Italian School (philosophy)

Summary

The Italian School of Pre-Socratic philosophy was in Italy or Magna Graecia in the 6th century BC.[1] The Italian School included such thinkers as Pythagoras,[2] Parmenides of Elea, Zeno of Elea, and Empedocles. Diogenes Laërtius divides pre Socratic philosophy into the Ionian and Italian School.[3][4] Pythagoras traveled from Samos to Croton, beginning the separation from the earlier Ionian schools.

Map of ancient Magna Graecia, on the western side of the Adriatic Sea.

According to Diogenes Laërtius, the succession goes Pythagoras (“pupil of Pherecydes”), Telauges (his son), Xenophanes, Parmenides, Zeno of Elea, Leucippus, Democritus (“who had many pupils”), Nausiphanes [and Naucydes] (“in particular”), and Epicurus (Succession ends).[5]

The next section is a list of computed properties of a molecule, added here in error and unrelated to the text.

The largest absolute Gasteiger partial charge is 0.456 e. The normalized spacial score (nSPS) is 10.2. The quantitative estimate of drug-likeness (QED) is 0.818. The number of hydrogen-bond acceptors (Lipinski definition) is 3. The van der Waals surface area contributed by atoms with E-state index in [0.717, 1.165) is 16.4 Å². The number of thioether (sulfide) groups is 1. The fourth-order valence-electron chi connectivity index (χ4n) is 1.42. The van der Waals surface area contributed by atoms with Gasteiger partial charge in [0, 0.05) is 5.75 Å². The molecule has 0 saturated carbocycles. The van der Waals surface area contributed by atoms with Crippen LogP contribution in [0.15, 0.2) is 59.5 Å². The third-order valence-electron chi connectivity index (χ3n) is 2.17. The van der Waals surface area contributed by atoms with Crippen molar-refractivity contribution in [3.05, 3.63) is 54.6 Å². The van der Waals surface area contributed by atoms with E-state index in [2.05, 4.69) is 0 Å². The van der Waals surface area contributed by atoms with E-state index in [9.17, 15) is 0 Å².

ReferencesEdit

  1. ^ Blakey, Robert (April 21, 1848). "History of the Philosophy of Mind: Embracing the Opinions of All Writers on Mental Science from the Earliest Period to the Present Time". Trelawney Wm. Saunders – via Google Books.
  2. ^ Bibliotheca Sacra. Dallas Theological Seminary. 1851.
  3. ^ Laks, André (May 3, 2018). "The Concept of Presocratic Philosophy: Its Origin, Development, and Significance". Notre Dame Philosophical Reviews. Daniel W. Graham.
  4. ^ "A History of Western Philosophy 1.3". maritain.nd.edu.
  5. ^ "The Succession of Philosophical Schools – Donald Robertson". 4 March 2013.